"All Is Well": Victorian Mourning Aesthetics and the Poetics of Consolation

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Title: "All Is Well": Victorian Mourning Aesthetics and the Poetics of Consolation
Author: Holloway, Tamara C.
Abstract: In this study, I examine the various techniques used by poets to provide consolation. With Tennyson's In Memoriam, I explore the relationship between formal and thematic consolation, i.e., the ways in which the use of formal elements of the poem, particularly rhyme scheme, is an attempt by the poet to attain and offer consolation. Early in his laureateship after the Duke of Wellington's funeral, Tennyson wrote "Ode on the Death of the Duke of Wellington," but this poem failed to meet his reading audience`s needs, as did the first major work published after Tennyson was named Poet Laureate: Maud. I argue that form and theme are as inextricably linked in Maud as they are in In Memoriam, and in many ways, Maud revises the type of mourning exhibited in In Memoriam. Later, I examine in greater detail the hallmarks of Victorian mourning. Although most Victorians did not mourn for as long or as excessively as Queen Victoria, the form her mourning took certainly is worth discussion. I argue that we can read Tennyson's "Dedication" to Idylls of the King and his "To the Mourners" as Victorian funeral sermons, each of which offers explicit (and at times, contradictory) advice to the Queen on how to mourn. Finally, I discuss the reactions to Tennyson's death in the popular press. Analyzing biographical accounts, letters, and memorial poems, I argue that Tennyson and his family were invested in the idea of "the good death"; Tennyson needed to die as he had lived--as the great Laureate.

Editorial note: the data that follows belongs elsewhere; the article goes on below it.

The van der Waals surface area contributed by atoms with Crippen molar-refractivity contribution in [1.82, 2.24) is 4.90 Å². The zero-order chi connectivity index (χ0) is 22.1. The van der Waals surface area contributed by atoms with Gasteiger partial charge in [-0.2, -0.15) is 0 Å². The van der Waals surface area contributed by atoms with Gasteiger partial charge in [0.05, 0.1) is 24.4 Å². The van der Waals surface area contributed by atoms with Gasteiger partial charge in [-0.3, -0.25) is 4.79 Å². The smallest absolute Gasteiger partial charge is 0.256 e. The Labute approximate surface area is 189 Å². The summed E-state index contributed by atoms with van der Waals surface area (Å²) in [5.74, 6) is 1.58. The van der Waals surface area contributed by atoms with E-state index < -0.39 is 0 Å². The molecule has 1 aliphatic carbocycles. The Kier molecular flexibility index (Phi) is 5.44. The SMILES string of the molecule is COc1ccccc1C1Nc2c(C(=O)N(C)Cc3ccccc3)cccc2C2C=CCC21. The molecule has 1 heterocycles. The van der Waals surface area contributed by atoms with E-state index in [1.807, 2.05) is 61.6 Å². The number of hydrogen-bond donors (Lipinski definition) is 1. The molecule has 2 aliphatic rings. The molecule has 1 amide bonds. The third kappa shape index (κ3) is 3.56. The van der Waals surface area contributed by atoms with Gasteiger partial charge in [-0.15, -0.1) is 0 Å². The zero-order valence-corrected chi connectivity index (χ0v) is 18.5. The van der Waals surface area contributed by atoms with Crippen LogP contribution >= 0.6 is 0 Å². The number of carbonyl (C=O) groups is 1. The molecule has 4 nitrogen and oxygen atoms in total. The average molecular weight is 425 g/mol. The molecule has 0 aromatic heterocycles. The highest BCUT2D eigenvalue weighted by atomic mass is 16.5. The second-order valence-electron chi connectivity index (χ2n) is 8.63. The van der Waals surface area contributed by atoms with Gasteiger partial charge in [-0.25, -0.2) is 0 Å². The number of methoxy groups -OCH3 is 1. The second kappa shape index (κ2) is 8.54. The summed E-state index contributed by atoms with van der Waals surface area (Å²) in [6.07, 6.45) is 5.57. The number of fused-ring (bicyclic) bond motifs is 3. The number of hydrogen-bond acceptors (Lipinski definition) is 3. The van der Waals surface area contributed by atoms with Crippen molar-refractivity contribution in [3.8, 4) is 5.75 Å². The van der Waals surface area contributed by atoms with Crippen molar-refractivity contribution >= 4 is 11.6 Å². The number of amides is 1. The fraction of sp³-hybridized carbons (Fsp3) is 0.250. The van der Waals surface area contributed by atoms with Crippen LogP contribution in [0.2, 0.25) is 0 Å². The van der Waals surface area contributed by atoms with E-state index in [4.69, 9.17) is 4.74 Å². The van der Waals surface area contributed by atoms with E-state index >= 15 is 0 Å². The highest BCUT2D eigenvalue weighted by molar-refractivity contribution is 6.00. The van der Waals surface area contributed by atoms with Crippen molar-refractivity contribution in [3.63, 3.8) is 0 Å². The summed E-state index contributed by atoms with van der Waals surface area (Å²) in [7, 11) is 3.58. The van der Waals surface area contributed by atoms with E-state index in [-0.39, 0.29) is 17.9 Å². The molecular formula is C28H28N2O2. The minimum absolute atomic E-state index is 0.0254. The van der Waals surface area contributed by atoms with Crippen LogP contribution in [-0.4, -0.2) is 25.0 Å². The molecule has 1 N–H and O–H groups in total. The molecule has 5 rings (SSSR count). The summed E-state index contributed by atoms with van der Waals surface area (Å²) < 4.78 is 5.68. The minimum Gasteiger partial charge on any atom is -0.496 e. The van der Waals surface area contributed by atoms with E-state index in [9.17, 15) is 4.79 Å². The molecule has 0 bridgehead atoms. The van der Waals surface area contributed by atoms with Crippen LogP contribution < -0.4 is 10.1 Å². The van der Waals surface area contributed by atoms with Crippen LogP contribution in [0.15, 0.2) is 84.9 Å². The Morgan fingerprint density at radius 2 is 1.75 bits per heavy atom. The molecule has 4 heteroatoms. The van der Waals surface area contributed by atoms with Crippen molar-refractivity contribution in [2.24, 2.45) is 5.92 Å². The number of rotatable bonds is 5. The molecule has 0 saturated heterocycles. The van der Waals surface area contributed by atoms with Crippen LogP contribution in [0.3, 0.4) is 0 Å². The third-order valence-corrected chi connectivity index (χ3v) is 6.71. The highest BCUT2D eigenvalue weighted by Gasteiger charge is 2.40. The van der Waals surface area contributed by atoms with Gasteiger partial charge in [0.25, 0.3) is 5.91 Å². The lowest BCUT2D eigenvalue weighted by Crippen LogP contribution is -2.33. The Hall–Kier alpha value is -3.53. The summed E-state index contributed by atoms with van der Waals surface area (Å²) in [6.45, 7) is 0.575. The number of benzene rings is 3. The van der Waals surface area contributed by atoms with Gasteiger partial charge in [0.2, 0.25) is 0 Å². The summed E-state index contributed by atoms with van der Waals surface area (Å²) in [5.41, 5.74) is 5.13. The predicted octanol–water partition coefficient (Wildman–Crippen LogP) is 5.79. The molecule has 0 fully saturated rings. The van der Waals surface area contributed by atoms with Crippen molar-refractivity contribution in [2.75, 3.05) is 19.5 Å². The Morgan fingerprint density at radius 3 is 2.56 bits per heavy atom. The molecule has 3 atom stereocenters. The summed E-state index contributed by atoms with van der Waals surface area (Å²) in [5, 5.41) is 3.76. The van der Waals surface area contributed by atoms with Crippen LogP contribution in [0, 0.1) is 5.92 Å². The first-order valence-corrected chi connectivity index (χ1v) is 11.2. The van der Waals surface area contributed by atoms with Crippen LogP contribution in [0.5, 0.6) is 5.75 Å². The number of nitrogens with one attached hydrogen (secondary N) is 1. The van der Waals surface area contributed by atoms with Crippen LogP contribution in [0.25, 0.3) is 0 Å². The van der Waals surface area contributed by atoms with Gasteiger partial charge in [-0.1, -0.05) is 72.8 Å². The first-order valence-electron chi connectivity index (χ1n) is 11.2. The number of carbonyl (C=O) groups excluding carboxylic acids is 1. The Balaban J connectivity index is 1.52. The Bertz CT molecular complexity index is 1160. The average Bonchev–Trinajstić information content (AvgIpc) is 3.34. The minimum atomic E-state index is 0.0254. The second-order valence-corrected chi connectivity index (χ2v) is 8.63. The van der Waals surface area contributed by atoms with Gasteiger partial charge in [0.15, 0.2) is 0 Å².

Description: viii, 214 p.
URI: http://hdl.handle.net/1794/12141
Date: 2011-12


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